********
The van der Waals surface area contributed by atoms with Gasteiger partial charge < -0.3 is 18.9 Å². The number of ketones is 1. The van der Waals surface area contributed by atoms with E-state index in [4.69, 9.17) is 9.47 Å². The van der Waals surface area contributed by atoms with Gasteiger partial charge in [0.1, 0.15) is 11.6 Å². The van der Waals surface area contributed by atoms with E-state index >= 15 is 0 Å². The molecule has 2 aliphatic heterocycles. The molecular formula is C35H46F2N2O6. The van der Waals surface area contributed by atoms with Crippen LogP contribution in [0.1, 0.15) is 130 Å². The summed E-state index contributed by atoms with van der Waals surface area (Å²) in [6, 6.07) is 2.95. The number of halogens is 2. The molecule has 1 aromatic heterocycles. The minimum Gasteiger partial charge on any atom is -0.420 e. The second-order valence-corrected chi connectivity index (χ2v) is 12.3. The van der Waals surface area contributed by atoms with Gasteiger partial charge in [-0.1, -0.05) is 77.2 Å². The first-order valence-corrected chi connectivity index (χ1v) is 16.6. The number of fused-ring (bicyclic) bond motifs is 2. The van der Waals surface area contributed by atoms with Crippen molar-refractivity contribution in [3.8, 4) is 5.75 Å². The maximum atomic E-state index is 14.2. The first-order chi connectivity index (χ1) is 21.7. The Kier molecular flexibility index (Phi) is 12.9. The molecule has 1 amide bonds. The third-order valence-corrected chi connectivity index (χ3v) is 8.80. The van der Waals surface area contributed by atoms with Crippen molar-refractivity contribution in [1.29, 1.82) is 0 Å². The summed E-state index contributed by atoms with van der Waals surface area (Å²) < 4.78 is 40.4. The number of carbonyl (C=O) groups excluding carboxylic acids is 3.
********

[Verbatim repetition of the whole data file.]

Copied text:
The van der Waals surface area contributed by atoms with Gasteiger partial charge < -0.3 is 18.9 Å². The number of ketones is 1. The van der Waals surface area contributed by atoms with E-state index in [4.69, 9.17) is 9.47 Å². The van der Waals surface area contributed by atoms with Gasteiger partial charge in [0.1, 0.15) is 11.6 Å². The van der Waals surface area contributed by atoms with E-state index >= 15 is 0 Å². The molecule has 2 aliphatic heterocycles. The molecular formula is C35H46F2N2O6. The van der Waals surface area contributed by atoms with Crippen LogP contribution in [0.1, 0.15) is 130 Å². The summed E-state index contributed by atoms with van der Waals surface area (Å²) in [6, 6.07) is 2.95. The number of halogens is 2. The molecule has 1 aromatic heterocycles. The minimum Gasteiger partial charge on any atom is -0.420 e. The second-order valence-corrected chi connectivity index (χ2v) is 12.3. The van der Waals surface area contributed by atoms with Gasteiger partial charge in [-0.1, -0.05) is 77.2 Å². The first-order valence-corrected chi connectivity index (χ1v) is 16.6. The number of fused-ring (bicyclic) bond motifs is 2. The van der Waals surface area contributed by atoms with Crippen molar-refractivity contribution in [3.8, 4) is 5.75 Å². The maximum atomic E-state index is 14.2. The first-order chi connectivity index (χ1) is 21.7. The Kier molecular flexibility index (Phi) is 12.9. The molecule has 1 amide bonds. The third-order valence-corrected chi connectivity index (χ3v) is 8.80. The van der Waals surface area contributed by atoms with Crippen molar-refractivity contribution in [1.29, 1.82) is 0 Å². The summed E-state index contributed by atoms with van der Waals surface area (Å²) < 4.78 is 40.4. The number of carbonyl (C=O) groups excluding carboxylic acids is 3.